Ghost Manor, the animated light show that allows ghosts, ghouls, witches, skeletons and zombies to show off their dancing skills, is back for a limited engagement this year at 2502 Magazine St.
The animated display took a break last year due to Covid and was scheduled for another break this year, but owner David Gentry decided to set the ghosts free for their annual romp.
“The ghoulish denizens of Ghost Manor are taking over once again,” a statement on Facebook reads. “Although the human inhabitants are still dealing with significant damage from Hurricane Ida, the ghosts and ghouls were not content to remain silent this year. We tried. But who wants to argue with ghosts? The singing skeletons were especially insistent.”
Ghost Manor started as a small technical challenge in 2011 and keeps growing in size and inspiration.
At Ghost Manor, ghosts and witches dance to songs like “Thriller” and seem to fly from window to window of the home. Skeletons sing along with the music and 61 jack-o’-lanterns throughout the property light up and keep time with the beat.
The house has become one of the highlights of Halloween, not only for the people in Ghost Manor’s neighborhood but for Halloween lovers all over the New Orleans metro area.
Gentry and his wife, Jessica Douglas Gentry, create the annual display. He enjoys the challenge and rightfully sees the display as an art form. The work isn’t easy — bringing the various scenes to life can take as long as 18 months; Gentry does all of the sequencing by hand.
Although he has some computer science training, he is self-taught in animation, audio-editing and other specialties that give Ghost Manor its magic. It can take up to 10 hours to program the sequences to sync with a single minute of a song. The lighting — which moves with the music and adds another dimension to the experience — can take another 10 to 20 hours.
“It all comes together, and it’s a unified display from top to bottom,” he said. “I use theater techniques and I treat it all as a stage production. It’s not just one single display—there are different scenes and different songs. It all tells a story.”
Gentry and his wife designed Ghost Manor so that the display is more whimsical and magical than scary.
“My idea was that this is what the ghosts do at home once they are done haunting people,” he said. “They like to entertain each other with songs and dancing. They like to have a good time.”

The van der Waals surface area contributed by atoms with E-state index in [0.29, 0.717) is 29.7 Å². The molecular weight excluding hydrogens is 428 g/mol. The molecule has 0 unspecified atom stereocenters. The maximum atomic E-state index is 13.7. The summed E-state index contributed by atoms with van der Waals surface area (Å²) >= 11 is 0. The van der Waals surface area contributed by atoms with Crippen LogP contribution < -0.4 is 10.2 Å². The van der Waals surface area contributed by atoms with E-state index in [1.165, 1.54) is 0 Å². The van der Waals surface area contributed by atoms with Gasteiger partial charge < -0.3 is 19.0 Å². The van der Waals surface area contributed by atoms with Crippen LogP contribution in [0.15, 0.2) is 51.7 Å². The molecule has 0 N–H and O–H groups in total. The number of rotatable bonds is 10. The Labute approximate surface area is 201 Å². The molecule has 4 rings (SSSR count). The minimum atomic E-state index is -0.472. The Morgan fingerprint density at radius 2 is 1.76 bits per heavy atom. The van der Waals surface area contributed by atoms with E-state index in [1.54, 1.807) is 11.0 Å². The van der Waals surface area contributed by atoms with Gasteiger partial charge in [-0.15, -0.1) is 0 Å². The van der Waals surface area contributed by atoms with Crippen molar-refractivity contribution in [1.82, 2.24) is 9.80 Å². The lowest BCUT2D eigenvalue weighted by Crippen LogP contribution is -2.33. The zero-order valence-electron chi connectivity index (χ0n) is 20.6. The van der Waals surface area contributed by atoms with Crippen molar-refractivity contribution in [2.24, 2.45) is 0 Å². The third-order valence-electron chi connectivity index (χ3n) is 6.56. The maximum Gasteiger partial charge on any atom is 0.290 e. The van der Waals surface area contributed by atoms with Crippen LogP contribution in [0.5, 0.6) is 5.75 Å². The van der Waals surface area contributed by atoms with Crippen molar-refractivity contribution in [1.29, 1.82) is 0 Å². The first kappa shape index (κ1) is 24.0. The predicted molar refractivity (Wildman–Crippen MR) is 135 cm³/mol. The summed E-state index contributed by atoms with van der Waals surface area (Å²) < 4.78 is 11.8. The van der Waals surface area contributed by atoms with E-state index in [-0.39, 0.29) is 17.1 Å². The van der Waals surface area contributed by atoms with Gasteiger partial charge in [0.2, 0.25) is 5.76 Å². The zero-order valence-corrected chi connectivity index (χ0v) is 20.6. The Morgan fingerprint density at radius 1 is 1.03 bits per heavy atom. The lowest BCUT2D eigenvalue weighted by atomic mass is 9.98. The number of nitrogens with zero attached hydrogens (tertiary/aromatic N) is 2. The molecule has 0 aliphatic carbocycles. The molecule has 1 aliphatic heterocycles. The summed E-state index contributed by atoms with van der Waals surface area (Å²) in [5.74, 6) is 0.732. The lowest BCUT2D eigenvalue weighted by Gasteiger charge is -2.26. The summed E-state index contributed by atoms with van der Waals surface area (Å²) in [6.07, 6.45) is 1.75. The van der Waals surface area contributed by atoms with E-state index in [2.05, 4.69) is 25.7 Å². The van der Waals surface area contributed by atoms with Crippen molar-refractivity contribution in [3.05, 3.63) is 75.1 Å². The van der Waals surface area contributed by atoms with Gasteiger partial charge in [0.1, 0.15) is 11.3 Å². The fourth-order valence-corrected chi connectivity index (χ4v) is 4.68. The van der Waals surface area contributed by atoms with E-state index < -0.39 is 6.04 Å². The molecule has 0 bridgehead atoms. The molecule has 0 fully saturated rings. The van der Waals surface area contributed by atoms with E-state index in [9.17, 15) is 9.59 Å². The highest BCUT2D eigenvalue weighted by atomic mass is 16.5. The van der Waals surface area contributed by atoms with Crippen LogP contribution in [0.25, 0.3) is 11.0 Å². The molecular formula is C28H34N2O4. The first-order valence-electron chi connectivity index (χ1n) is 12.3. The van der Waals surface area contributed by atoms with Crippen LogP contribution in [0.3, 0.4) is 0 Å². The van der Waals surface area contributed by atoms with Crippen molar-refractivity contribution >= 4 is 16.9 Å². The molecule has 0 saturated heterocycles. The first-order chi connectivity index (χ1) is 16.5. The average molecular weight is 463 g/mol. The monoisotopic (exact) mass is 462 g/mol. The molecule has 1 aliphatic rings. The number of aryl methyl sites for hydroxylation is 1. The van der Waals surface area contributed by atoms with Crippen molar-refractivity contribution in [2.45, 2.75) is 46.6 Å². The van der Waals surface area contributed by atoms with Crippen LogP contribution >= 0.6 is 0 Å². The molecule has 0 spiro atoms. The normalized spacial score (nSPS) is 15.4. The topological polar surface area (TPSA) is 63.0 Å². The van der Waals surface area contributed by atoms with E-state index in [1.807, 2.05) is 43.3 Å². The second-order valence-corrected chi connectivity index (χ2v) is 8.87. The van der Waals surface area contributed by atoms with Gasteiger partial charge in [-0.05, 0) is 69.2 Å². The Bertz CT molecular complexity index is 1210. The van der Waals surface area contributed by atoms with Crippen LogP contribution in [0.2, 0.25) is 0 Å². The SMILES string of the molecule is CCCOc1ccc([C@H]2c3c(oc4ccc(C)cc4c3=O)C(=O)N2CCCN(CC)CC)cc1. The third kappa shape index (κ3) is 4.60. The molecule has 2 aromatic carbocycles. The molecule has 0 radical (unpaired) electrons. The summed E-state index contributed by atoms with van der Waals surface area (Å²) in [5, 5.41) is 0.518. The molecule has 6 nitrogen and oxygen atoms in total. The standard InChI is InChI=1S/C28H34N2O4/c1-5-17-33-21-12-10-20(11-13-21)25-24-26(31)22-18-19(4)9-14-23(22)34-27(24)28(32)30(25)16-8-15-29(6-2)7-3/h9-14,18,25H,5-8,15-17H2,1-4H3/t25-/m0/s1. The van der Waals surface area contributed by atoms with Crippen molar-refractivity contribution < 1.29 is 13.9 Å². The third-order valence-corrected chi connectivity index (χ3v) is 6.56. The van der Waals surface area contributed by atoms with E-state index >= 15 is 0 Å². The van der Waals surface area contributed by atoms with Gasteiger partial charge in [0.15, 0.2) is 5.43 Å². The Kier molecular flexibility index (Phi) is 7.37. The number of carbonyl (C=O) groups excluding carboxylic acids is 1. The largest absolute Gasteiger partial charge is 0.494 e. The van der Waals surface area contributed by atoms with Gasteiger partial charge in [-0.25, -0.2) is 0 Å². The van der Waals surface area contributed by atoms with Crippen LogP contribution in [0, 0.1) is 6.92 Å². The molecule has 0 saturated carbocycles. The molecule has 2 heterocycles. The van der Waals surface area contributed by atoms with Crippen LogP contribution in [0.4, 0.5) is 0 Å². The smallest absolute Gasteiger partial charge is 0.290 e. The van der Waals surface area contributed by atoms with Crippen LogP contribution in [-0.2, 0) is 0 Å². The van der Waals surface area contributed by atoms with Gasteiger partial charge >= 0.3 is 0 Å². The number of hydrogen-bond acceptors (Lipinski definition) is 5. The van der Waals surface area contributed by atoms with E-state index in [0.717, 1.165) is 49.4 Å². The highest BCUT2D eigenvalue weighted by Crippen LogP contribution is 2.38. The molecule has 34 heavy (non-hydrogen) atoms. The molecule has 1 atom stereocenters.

Last year, Ghost Manor took a break to avoid drawing crowds during the pandemic, but Gentry knew that Ghost Manor had to do something to acknowledge the season and everything that was happening in the world.
“Last year, we covered the house in spiders,” he explained. “It was a type of metaphor for feeling cooped up. We had a sign that read, ‘We’ll be back next year after we deal with this spider problem.'”
Gentry’s original plan for 2021 was to bring Ghost Manor back in full force, but Hurricane Ida put a dent in those plans.
“We had windows that were blown out and roof damage from Ida,” he said. “We had water damage, and we figured we would skip it again this year. Then I realized that Ghost Manor needed to happen this year.”
Blame it all on the ghosts that didn’t want to be cooped up another year. Ghost Manor will return for a limited engagement Oct. 22 through 24 and Oct. 29 through 31 from 6:30 pm to around 10 pm, weather permitting.
“If any year is important to do it, it’s this year,” Gentry said. “2021 was difficult in so many ways and the community needs it. We want to show perseverance and optimism. Halloween is good for people because they allow themselves to let their imagination go.”
Gentry hopes that the return of Ghost Manor will bring a little joy back to the season, especially because the last 19 months have been difficult for so many.
“People wanted Ghost Manor to come back; they needed something to enjoy,” he said. “This is a free show that everyone can enjoy. It’s a brief distraction from reality, and I’m excited to be doing it.”
Reporter Marielle Songy can be reached at firstname.lastname@example.org.